A health savings account (HSA) is a tax-deductible savings account that’s used in conjunction with an HSA-qualified high-deductible health insurance plan (HDHP).
HSA regulations allow you to legally reduce federal income tax by depositing up to $3,400 a year for individuals, or $6,750 for families, into a health savings account for tax year 2017, as long as you’re covered by an HSA-qualified HDHP. There’s no minimum deposit, but whatever you put into your account is an “above the line” tax deduction that reduces your adjusted gross income. Just like IRAs, HSA contributions can be made until April 15 of the following year.
For 2018, the individual contribution limit will grow to $3,450, and the family contribution limit will increase to $6,900. Account-holders who are 55 or older are allowed to deposit an additional $1,000 in catch-up contributions (this amount is not adjusted for inflation; it’s always $1,000).
Because the HSA is paired with a high-deductible health plan, your health insurance premiums will often be lower than they would be on a more traditional plan with a lower deductible. But HSA-qualified plans vary considerably in their out-of-pocket exposure; deductibles on HSA-qualified plans in 2017 can be as low as $1,300 for an individual and $2,600 for a family (this will grow to $1,350 and $2,700, respectively, in 2018). So you’ll find them among Bronze, Silver, and Gold plans, both on and off the exchange.
But since the maximum out-of-pocket limits on HSA-qualified plans are lower than the maximum allowable out-of-pocket limits on other plans (and the difference is growing with time), there will typically be some non-HSA-qualified plans (with higher out-of-pocket exposure) that have lower premiums than the available HSA-qualified plans. So while an HSA-qualified plan will typically be among the lower-priced plans available, it won’t necessarily be the lowest-cost plan available.
You can use the tax-free savings in your HSA to pay for doctor visits, hospital costs, deductibles, co-pays or prescription drugs. Once the out-of-pocket maximum on your health insurance policy is met, your health insurance plan will cover your remaining medical expenses, the same as any other health plan.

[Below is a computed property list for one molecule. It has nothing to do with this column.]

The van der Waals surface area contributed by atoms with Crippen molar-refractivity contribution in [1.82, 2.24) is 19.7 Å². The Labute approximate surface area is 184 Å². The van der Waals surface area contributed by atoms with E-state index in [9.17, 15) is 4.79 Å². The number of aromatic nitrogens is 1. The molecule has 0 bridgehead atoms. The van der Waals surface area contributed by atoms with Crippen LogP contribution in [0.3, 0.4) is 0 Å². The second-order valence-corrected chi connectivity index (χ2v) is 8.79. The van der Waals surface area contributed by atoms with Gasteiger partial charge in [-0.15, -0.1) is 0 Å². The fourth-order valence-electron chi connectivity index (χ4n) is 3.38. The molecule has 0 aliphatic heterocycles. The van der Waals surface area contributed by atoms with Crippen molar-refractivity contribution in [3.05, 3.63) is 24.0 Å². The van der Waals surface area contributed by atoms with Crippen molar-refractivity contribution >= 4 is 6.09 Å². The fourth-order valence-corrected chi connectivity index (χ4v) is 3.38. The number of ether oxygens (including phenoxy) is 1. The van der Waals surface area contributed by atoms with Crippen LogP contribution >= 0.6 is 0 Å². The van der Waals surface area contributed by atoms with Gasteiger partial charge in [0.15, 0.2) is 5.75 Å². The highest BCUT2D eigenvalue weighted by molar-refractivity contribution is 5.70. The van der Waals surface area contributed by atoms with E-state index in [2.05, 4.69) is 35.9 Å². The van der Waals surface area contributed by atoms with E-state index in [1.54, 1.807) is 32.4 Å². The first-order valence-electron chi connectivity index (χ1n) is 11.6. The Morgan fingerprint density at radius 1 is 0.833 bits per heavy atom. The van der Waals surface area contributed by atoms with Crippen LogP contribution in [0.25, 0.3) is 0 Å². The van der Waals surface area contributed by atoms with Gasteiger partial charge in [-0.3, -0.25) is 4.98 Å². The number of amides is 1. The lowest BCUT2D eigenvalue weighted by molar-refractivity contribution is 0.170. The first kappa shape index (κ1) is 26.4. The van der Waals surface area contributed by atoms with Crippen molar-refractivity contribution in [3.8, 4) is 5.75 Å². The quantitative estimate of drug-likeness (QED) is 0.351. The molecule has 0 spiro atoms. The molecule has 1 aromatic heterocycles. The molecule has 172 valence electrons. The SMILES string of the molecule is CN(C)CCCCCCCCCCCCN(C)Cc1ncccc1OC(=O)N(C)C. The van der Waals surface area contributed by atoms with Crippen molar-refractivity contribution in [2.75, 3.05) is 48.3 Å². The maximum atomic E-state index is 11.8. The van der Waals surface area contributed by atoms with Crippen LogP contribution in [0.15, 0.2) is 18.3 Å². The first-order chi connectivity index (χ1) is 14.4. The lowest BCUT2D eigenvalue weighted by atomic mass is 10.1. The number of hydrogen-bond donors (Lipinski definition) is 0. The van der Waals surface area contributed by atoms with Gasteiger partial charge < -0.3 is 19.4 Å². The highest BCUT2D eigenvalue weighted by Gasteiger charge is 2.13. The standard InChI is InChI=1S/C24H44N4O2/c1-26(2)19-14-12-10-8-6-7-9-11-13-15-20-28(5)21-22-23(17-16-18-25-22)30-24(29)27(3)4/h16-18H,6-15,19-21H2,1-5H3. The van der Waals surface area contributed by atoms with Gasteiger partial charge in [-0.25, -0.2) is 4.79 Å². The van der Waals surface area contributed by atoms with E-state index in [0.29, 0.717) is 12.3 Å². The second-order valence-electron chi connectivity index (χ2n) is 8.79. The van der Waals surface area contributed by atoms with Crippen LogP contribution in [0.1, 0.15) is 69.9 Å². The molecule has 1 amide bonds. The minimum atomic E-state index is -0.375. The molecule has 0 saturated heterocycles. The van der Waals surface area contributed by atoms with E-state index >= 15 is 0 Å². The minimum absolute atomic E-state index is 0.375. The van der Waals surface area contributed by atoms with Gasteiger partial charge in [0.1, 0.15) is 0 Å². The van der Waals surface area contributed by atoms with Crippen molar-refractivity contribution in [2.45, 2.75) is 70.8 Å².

Prior to 2016, it was common to see HSA qualified plans that used aggregate family out-of-pocket limits. That meant the entire family out-of-pocket limit would need to be met before the plan’s benefits kicked in, even if all the claims were for a single family member. But starting in 2016, all health plans – including HDHPs – must embed individual out-of-pocket maximums, which means that no single family member’s out-of-pocket expenses can exceed the individual out-of-pocket limit established by the ACA, even if the family is enrolled in an HDHP with a higher family out-of-pocket limit (and this becomes more important due to the afore-mentioned widening gap between the upper out-of-pocket limits allowed for all plans under the ACA, versus the limit allowed for HSA-qualified plans).
It’s important to note that you can only contribute to an HSA if your current health insurance policy is an HSA-qualified high deductible health plan (HDHP). Not all high deductible plans are HSA-qualified, so check with your employer or your health insurance carrier if you’re unsure. Contributions to your HSA can be made by you or by your employer, and they’re yours forever – there’s no “use it or lose it” provision with HSAs, and the money rolls over from one year to the next. HSA funds can be stored in a variety of savings vehicles, including bank accounts and brokerage accounts (ie, the funds can be invested in the stock market if you prefer that option), and there are numerous HSA custodians from which to choose.
If you later switch to a health insurance policy that’s not HSA-qualified, you’ll no longer be able to contribute to your HSA, but you’ll still be able to take money out of your HSA at any time in your life to pay for qualified medical expenses, with no taxes or penalties assessed. If you don’t use the money for medical expenses and still have funds available after age 65, you can withdraw them for non-medical purposes with no penalties, although income tax would be assessed at that point (much like a traditional IRA).